Graduation is on Sunday. Come the end of the day May 20th, I will be leaving Brandeis quite possibly for good, with a Bachelor of Arts in History and East Asian Studies. I don't quite know how to feel about that, to be honest. Now that the day has finally come, it feels almost anticlimactic. Kind of like, what really is different now? Come Monday morning, what will honestly have changed in my life?
There really isn't any one moment I can point to and say "this is the turning point". Unless you want to count an entire year (my junior year spent abroad in Japan, specifically) as a turning point, and I would tend not to. A college education isn't any different in my opinion - it's not like having a piece of paper evokes some magical change on my day-to-day existence, even if it is a piece of paper people recognize as a diploma. It will open doors and say something about who I am to potential employers, and I am grateful for that much. I don't regret getting a college education; indeed, I'm glad I did.
And I can point to so many things that the last four years have done for me. If nothing else, there's the Japanese. I went into college knowing not a word of the language, and I leave it having passed the N2 level of the Japanese Language Proficiency Test intending to use my skill with the language as a key focus for my career. It's a little hard to believe today that I thought Japanese would just be a hobby for me, now that it's become something approaching a defining passion of my life. (That reminds me, I need to put more translations of things up here on my blog... I've been not doing that lately.)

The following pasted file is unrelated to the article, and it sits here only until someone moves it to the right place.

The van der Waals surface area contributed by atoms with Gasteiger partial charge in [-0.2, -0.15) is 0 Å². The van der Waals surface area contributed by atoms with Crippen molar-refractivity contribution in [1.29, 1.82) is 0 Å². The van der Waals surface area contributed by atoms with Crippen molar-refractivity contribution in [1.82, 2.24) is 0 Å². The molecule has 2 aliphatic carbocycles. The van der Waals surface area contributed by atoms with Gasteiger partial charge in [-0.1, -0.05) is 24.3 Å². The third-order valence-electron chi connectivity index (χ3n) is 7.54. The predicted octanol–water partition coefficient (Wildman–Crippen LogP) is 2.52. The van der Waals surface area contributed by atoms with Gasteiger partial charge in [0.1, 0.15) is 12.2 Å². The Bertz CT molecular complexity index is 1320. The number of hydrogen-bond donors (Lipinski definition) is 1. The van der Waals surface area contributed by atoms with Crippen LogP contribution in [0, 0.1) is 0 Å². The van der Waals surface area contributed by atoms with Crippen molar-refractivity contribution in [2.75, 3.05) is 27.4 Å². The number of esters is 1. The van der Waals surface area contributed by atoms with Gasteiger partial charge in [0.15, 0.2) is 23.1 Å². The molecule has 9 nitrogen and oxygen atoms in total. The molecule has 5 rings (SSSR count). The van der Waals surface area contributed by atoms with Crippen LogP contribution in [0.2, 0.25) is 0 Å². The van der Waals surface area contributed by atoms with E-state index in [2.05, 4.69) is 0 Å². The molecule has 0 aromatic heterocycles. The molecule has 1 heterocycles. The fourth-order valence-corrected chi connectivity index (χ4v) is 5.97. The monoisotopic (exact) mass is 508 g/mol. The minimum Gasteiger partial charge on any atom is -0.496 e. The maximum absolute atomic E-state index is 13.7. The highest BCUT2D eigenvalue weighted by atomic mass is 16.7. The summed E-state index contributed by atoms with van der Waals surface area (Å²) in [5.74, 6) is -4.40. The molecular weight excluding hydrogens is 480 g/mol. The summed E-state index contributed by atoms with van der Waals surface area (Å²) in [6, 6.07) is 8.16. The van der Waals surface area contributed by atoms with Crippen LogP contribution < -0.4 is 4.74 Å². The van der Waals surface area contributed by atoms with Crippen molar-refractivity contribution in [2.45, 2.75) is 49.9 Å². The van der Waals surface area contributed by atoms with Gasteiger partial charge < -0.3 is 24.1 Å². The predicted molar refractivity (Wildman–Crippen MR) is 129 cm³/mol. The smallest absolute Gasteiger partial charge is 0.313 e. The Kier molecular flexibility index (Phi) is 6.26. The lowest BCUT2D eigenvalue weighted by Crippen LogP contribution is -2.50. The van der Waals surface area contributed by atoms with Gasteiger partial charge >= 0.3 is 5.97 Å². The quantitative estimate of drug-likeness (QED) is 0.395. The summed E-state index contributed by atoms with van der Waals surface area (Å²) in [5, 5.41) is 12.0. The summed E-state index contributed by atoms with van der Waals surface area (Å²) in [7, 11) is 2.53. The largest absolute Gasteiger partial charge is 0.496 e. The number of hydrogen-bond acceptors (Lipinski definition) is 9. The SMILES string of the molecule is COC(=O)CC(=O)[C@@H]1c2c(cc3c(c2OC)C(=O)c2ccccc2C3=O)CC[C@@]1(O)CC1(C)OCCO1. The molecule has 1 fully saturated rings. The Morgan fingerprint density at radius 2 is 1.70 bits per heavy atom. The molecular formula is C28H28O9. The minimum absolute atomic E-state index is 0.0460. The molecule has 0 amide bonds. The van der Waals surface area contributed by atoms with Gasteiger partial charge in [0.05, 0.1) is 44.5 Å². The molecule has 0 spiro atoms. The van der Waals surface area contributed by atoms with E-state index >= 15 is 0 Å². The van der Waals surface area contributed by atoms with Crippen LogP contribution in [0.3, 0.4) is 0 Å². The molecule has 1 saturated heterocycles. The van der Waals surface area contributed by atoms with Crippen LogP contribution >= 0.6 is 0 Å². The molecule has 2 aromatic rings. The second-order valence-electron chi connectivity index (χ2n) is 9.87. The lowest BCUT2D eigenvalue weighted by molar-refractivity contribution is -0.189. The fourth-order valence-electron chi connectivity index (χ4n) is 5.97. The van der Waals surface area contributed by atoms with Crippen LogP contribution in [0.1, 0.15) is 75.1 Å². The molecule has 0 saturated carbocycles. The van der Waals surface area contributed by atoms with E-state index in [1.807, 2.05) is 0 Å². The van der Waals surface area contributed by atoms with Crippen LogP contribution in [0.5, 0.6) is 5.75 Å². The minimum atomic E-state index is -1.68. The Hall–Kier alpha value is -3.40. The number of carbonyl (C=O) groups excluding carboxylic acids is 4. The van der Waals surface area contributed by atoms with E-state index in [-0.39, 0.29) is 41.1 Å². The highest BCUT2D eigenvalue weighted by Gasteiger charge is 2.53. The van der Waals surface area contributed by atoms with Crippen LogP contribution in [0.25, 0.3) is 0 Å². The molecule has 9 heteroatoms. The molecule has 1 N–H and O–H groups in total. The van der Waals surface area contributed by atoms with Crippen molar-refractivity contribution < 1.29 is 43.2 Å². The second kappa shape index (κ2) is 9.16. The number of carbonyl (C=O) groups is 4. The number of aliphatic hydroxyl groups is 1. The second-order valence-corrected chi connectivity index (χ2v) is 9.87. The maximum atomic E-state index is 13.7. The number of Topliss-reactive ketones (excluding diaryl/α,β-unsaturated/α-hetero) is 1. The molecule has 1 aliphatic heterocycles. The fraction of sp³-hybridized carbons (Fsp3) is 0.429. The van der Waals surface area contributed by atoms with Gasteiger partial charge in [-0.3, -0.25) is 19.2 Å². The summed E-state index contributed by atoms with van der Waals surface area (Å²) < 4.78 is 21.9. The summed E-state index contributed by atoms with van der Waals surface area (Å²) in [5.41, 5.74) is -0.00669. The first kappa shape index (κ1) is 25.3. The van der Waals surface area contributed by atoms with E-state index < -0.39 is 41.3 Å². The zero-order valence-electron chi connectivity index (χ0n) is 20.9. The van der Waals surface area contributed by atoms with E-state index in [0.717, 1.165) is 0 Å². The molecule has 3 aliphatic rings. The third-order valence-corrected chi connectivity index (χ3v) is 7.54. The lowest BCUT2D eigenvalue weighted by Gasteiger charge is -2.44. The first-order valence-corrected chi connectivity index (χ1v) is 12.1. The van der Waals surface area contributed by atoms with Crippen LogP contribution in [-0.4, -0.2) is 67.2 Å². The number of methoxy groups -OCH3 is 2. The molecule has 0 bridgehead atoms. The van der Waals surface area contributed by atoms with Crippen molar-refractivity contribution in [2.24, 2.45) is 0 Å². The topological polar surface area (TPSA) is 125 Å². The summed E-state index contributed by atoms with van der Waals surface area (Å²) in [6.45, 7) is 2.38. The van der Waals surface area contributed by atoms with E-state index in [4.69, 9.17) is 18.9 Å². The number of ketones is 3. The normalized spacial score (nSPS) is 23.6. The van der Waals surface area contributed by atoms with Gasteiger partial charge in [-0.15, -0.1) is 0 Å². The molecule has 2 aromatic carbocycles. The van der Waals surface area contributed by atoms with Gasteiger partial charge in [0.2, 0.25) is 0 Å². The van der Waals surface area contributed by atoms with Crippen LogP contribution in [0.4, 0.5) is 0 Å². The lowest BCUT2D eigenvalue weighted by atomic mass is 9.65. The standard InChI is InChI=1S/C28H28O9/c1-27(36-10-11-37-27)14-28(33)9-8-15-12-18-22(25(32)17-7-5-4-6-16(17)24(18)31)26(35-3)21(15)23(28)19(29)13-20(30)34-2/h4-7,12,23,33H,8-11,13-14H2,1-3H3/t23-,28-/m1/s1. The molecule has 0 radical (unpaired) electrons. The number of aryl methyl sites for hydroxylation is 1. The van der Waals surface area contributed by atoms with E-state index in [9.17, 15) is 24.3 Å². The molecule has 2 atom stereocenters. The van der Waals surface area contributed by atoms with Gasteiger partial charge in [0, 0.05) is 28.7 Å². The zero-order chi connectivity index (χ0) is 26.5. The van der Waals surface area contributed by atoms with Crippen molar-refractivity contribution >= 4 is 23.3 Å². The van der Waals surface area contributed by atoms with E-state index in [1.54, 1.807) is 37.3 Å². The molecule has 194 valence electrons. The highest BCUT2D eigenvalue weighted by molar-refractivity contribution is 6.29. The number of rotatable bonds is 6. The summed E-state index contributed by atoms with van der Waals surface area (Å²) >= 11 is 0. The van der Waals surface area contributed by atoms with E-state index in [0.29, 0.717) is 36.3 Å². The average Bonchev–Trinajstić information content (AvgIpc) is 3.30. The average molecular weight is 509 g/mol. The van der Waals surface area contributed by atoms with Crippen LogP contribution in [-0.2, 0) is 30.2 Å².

Plus, the people I met. Oh yes. It is kind of sad to think that I might not see some of these people... well, ever again, possibly. Unfortunately, I doubt that any of my job prospects are going to keep me in the Massachusetts area. In between the club activities I participated in and the friends I made along the way, there's a real argument to be made for actually finding a reason to stay in this area! (Which actually wouldn't entirely help, since several of my friends are also going off to do their own things...) Certainly, compared to high school, I feel like I was able to form some semblance of a social life here.
Long story short, college life is coming to an end for me. I am reaching the end of the marked-out paths, the culturally expected route to adulthood, and the time has come for me to start making my own path. And there's definitely a sense of trepidation and uncertainty at that. But so be it - in the grand play of my life, the curtain falls on act I. And feeling uncertain about what will come in act II won't stop it coming, all the same.